Unions go for wages grab
By Glenn Milne, Sunday Telegraph
March 23, 2008 12:00am
THE powerful Maritime Union of Australia is beginning to flex its industrial muscle after a successful meeting with Prime Minister Kevin Rudd at The Lodge in Canberra on Australia Day.
A leaked union strategy document marked "confidential'' reveals the MUA believes it has "strong support'' from Mr Rudd and plans to push for new industrial relations arrangements that will drive up inflation.
The union wants a return to "pattern bargaining'', a technique to negotiate increased wages and conditions.
However, opponents of pattern bargaining say it would also increase inflation and interest rates.
The document also reveals plans to pressure employers into watering down tests that "penalise'' workers with a recreational cannabis habit.
MUA national secretary Paddy Crumlin met Mr Rudd in Canberra where, according to the document, the Prime Minister agreed to give the union access to personal security information collected by the Government on so-called "scabs'' crewing non-union ships.
"The National Secretary was invited to The Lodge by the Prime Minister on Australia Day, which in itself was an extraordinary turn-around since the last one,'' the document says.
"It also took the opportunity to inform him of the situation, and he undertook to look into the matter with relevant Ministers as a matter of urgency.''
In another sign of increased militancy under the Labor Government, the union is also demanding that its heavy machinery drivers be exempted from strict, on-the-job drug testing.
The question of wages is addressed under the heading``Enterprise Agreement''.
It advocates "common terms and conditions'' for all workers in key parts of the industry. The document, prepared in January, argues against a long negotiating period with individual employers.
Instead, it suggests using ``the terms and conditions in the offshore oil and gas industry Agreement as our log of claim''.
The document says: "This will greatly assist in proceeding much quicker to negotiations.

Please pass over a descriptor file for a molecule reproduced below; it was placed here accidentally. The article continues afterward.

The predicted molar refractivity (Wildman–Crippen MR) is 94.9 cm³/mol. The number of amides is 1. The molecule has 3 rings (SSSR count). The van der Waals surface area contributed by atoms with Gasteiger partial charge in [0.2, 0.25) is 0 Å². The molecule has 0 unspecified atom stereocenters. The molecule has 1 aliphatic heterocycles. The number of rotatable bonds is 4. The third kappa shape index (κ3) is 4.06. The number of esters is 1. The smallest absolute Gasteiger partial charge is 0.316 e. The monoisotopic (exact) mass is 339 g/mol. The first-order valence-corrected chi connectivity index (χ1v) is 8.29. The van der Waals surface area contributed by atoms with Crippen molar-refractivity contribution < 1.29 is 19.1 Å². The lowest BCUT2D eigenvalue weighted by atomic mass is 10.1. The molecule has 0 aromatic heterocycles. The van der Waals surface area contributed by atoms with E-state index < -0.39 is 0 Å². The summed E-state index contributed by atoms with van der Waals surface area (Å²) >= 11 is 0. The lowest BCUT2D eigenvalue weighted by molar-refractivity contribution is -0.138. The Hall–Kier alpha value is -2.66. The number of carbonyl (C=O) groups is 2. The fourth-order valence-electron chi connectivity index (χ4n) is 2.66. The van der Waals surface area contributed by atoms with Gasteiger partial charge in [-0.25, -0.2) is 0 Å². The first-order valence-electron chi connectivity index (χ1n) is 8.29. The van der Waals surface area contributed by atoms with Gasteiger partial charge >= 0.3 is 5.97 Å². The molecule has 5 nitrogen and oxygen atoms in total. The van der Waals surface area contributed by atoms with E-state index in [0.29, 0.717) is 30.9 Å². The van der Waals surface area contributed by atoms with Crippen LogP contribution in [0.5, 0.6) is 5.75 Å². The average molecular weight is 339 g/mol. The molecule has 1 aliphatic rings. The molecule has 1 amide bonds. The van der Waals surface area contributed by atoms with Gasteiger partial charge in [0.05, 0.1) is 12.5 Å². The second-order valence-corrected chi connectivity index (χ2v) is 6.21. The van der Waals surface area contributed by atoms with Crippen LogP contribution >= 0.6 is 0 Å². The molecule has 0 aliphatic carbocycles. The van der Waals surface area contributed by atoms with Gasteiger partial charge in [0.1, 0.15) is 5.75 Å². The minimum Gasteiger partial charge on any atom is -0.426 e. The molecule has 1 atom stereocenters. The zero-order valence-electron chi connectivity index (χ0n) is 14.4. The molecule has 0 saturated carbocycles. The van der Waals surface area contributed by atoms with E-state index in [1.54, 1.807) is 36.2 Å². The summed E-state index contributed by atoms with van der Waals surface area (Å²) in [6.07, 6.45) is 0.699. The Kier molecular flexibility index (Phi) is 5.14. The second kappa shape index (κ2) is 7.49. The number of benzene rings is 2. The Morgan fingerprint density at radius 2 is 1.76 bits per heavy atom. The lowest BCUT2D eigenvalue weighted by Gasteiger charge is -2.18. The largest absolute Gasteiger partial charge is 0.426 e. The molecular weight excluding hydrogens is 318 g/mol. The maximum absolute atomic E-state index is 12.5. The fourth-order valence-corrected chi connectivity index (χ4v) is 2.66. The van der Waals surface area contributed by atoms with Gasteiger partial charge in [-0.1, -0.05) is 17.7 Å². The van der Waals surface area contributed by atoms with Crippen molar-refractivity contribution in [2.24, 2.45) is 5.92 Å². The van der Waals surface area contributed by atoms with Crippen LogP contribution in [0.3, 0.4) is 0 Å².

"Those conditions would also need to include an appropriate living away from home allowance (LAHA) that applies in remote and expensive living areas _ that is, north-west Australia.''
The effect of such a campaign would be to impose the boom wages and conditions in Western Australia to the rest of Australia, regardless of productivity.
On the question of what the document calls "scabs and parasites'' crewing non-union ships, the MUA says it has received co-operation from Mr Rudd and a range of senior ministers, including Deputy Prime Minister Julia Gillard and Attorney-General Robert McClelland to access the personal securityinformation of such crews.
"The National Secretary has contacted the ACTU who are working the matter through with the Minister for Industrial Relations, Julia Gillard.
"The Union has also contacted the Minister for Immigration, Chris Evans, and the Minister for National Security, Bob McClelland, to complain and secure understanding on what visa arrangements have been made for the scabby crew and what MSIC (Maritime Security Identification Cards) backgrounding has been done on the parasites.
"There is no doubt there is strong support from the Rudd Government.''
Another sign the union is preparing to flex its muscle is its demand that workplace drug testing of heavy machinery drivers be severely watered down.